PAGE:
“France will never let its allies and friends down, and it is ready to contribute troops and military equipment to Romania’s security,” French Defense Minister Florence Parly said in Bucharest on Thursday after a meeting with his Romanian counterpart, Vasile Dincu.
At their joint press conference, Parly assessed the situation in NATO’s Eastern European region as “worrying” and stated that Romania has a right to strengthen its own security in the face of tensions in Ukraine. As a strategic partner, France wants to support this and, as French President Emmanuel Macron announced last week, is ready to take part in further “advanced enhanced presence” NATO missions to strengthen the security of its European allies, notably Romania, if NATO decides to organize such missions, Parly explained.
“France has had a strategic partnership with Romania since 2008, but their history of cooperation and friendship is much older,” the French minister recalled. “For example, General Henri Berthelot played a key role in modernizing the Romanian army a century ago.”
Parly recalled that the French Air Force and Navy had previously been regularly involved in military exercises in Romania, and indicated that the French defense industry stood ready to help start another era in the modernization of the Romanian army, especially as regards the corvettes to be procured by the Romanian navy.
At the same time, the French defense minister welcomed the decision in Bucharest that Romania would send 50 troops to the Takuba mission in support of the Malian army.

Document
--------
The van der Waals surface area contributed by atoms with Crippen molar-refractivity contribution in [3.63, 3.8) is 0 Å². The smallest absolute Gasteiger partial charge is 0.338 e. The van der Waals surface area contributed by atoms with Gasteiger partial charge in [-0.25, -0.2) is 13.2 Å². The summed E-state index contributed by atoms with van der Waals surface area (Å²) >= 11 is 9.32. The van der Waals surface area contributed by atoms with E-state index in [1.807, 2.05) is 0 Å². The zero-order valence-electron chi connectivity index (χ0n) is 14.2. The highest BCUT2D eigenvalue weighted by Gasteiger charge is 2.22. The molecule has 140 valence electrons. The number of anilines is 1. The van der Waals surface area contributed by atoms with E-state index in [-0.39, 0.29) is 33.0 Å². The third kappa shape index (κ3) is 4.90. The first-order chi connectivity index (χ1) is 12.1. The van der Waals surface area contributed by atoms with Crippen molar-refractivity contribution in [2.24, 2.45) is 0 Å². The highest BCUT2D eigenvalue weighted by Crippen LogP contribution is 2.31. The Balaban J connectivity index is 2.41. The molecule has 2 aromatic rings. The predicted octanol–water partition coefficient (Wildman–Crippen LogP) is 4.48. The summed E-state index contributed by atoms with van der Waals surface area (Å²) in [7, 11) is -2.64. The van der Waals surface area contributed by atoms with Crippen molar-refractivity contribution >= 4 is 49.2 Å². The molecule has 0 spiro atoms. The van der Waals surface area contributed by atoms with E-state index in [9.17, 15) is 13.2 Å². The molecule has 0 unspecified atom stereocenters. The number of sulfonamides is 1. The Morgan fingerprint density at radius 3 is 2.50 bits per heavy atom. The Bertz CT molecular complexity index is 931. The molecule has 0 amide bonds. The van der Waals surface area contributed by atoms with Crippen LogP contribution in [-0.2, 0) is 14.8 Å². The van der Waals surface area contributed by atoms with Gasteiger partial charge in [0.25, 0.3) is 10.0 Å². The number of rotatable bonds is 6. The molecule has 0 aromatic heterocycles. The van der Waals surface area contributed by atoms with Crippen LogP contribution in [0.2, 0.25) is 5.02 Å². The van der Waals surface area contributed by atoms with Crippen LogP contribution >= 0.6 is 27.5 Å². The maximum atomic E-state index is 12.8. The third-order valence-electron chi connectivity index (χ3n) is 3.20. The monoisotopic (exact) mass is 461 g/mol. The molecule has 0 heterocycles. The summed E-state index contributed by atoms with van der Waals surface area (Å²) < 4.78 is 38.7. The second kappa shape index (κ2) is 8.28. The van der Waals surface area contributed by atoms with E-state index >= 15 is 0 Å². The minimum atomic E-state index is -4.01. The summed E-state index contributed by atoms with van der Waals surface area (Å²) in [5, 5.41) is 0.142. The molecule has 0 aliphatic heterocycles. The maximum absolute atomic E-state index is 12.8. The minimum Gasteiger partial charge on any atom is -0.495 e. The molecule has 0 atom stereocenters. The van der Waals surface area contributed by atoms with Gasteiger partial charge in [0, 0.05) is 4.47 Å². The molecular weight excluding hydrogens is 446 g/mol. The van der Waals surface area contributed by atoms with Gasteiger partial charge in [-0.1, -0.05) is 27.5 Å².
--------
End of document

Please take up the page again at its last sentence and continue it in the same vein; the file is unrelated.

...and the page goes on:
Romanian Defense Minister Vasile Dincu also confirmed the readiness of the Romanian side to conclude a contract for the acquisition of French warships as soon as possible, which is “urged” by the geostrategic situation, but also by deepening the partnership between the two countries.
Dincu welcomed last week’s announcements by both the United States and France who indicated that they were ready to step up NATO’s defense and deterrence in the Black Sea region in the name of Euro-Atlantic solidarity. Bucharest also appreciates that its allies have unanimously rejected Moscow’s demand to withdraw NATO troops from Eastern Europe.
In Romania, the press first reported in 2016 that a significant portion of the increased budget of the Ministry of Defense would be spent on modernizing the navy. The announcement at the time also said that Bucharest had bought four corvettes to be manufactured at the Galaţi shipyard in Romania by the Dutch Damen Group for €1.6 billion.
That deal was eventually scrapped and a new tender procedure was later launched for the four new multi-functional warships, which was won by a a consortium of the French Naval Group and Constanta Shipyard for €1.2 billion, but signing the contract has been delayed by lawsuits filed by the losing Dutch company.